The good news for central banks is that inflation is falling in developed markets. The energy picture in Europe, in response to a warm winter, will have a significant impact on lower inflation and be a boost for European businesses. China’s re-opening should be good for other markets too. Investors have become fixated by US employment and inflation data as financial markets dare to ‘fight the Fed’. Indeed, despite improving data (from an inflation perspective), central banks remain in tough-talking mode.
While I did tune in to watch an epic world darts final, which featured a number of double top finishes, the chart below sourced from The Daily Shot is one for all you amateur chartists out there. What looks like a double top may encourage the US Federal Reserve; they would also point out, there’s some way to go to get inflation where they want it.
Source: The Daily Shot
Others might be more optimistic that US inflation will fall. The following statement from Alpine Macro discusses what its internal model is forecasting for 2023/4.
Source: Alpine Macro
Unemployment remains low but there was encouraging news from US average hourly earnings in the employment report released during the first week of January. The following analysis from BCA Research illustrates and explains the point.
Source: BCA Research
The rude health of the US consumer has been highlighted as a reason why a US recession might be avoided. However, the following graph sourced from the US Bureau of Economic Analysis shows a concerning development in US savings.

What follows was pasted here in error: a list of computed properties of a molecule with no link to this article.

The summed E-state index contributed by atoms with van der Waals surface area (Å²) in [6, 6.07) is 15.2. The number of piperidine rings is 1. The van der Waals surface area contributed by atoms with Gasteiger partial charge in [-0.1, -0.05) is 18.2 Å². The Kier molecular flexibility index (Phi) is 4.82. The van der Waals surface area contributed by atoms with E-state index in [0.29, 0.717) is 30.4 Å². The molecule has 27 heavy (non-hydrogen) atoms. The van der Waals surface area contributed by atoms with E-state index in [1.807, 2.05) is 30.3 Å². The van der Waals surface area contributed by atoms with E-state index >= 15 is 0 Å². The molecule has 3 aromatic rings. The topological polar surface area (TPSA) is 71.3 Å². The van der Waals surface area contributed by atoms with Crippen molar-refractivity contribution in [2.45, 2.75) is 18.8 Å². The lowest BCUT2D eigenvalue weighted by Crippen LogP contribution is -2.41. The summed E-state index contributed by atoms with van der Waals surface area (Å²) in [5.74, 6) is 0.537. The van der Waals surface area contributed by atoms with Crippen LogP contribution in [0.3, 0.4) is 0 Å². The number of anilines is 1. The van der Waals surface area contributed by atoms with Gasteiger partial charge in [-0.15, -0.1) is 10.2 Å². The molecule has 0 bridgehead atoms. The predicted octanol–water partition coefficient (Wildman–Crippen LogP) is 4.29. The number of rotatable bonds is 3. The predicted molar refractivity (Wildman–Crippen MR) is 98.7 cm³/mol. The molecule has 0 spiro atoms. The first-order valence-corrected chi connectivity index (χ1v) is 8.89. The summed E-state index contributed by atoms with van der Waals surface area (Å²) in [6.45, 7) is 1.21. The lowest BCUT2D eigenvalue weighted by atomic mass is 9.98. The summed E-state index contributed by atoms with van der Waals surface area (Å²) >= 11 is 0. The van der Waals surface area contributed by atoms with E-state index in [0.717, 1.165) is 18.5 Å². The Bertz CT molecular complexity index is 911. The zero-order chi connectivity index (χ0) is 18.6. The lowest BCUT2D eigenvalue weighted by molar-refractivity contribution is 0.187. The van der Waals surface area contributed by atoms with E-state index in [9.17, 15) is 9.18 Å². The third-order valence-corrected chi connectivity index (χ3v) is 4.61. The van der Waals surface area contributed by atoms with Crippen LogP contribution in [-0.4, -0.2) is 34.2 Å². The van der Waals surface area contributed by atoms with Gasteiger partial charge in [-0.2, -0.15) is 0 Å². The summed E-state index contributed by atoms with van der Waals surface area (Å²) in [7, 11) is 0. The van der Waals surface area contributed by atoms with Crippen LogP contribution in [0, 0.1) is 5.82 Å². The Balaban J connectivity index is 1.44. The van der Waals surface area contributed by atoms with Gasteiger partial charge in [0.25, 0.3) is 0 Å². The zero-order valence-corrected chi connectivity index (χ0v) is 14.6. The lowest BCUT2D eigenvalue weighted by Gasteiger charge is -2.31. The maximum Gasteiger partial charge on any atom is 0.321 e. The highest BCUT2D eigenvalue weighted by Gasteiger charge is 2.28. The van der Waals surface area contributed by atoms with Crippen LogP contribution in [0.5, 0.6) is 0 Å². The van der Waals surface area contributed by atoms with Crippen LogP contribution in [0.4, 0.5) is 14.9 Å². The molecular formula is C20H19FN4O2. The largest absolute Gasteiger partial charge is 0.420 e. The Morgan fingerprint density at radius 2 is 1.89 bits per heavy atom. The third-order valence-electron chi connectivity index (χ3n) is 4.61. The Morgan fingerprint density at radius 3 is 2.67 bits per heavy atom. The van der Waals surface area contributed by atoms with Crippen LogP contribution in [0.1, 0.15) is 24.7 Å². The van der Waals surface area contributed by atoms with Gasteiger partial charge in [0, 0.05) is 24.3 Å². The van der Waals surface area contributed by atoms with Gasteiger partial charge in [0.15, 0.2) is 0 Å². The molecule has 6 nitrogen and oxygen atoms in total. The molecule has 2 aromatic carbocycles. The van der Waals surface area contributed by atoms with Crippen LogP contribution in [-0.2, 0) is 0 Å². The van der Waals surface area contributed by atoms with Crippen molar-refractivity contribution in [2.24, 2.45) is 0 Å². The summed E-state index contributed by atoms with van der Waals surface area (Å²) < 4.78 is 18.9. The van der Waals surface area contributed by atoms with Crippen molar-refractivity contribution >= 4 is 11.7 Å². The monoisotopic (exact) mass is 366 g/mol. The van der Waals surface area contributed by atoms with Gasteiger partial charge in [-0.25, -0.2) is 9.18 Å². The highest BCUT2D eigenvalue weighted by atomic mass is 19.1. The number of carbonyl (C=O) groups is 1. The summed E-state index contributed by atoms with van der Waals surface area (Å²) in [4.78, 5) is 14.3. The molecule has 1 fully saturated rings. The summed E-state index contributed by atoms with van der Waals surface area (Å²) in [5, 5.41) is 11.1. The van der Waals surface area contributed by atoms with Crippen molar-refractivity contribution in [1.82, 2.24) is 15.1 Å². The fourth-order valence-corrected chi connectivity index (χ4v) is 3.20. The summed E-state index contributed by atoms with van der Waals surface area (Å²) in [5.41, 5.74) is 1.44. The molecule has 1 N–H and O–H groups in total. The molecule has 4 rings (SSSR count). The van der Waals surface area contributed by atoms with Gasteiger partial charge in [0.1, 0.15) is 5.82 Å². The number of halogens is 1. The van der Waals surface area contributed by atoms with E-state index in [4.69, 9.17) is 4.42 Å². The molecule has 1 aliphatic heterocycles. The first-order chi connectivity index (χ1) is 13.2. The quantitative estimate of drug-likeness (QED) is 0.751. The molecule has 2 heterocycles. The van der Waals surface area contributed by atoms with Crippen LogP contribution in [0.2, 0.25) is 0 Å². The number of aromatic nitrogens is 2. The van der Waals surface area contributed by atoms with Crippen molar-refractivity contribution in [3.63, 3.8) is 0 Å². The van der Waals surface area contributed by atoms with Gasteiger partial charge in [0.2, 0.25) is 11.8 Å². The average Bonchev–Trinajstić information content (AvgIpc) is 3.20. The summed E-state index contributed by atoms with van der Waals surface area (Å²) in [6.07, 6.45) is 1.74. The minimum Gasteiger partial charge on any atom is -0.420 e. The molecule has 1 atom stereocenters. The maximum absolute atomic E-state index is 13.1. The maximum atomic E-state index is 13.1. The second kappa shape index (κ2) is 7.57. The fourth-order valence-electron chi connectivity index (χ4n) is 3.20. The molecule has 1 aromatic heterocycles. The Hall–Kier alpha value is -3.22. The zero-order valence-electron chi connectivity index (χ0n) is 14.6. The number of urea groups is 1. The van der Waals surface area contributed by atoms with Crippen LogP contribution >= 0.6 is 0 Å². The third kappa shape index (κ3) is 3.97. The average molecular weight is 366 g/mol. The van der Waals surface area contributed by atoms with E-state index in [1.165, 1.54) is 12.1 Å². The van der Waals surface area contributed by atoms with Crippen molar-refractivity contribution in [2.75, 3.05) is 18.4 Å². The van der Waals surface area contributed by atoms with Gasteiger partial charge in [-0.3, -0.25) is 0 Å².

Source: US Bureau of Economic Analysis
This and recent weaker economic data emphasise our focus on robust underlying businesses in long-term demand themes not dependent upon leverage (borrowing costs), labour availability or consumer discretionary spend.
Good news in Europe from a seasonally warmer winter and high storage levels of gas has resulted in plummeting gas prices as the following graph from Absolute Strategy Research illustrates. Good news for European inflation and for European economies and businesses. European equities have responded accordingly.
The Euro has recovered amid a weaker US currency reflecting weaker US economic data. The change in Japanese interest rate policy, via the yield control for ten year government bonds, has provided a significant boost to the Japanese yen.
UK equities recovered strongly in the face of a difficult economic and political backdrop. The cheapness of the market outside the FTSE100 has attracted buyers.
China’s abrupt reopening and end to its zero-Covid policy has given further fuel to Chinese equities. While the death toll officially reported is implausible, local research indicates that infections are topping out in the major cities.
In the short-term, financial markets have taken on much good news via bond and equity performance and caused cash to be invested by institutional investors.
There were no meaningful changes to the funds in the first half of January. Cash invested in the final quarter of 2022 has added to the funds’ relative and absolute performance improvement.
We thank you for your continued support and are looking forward to a better year. It is now beyond the date to wish people a happy new year but we will not
miss this opportunity to wish all our investors and readers a happy, healthy and rewarding 2023.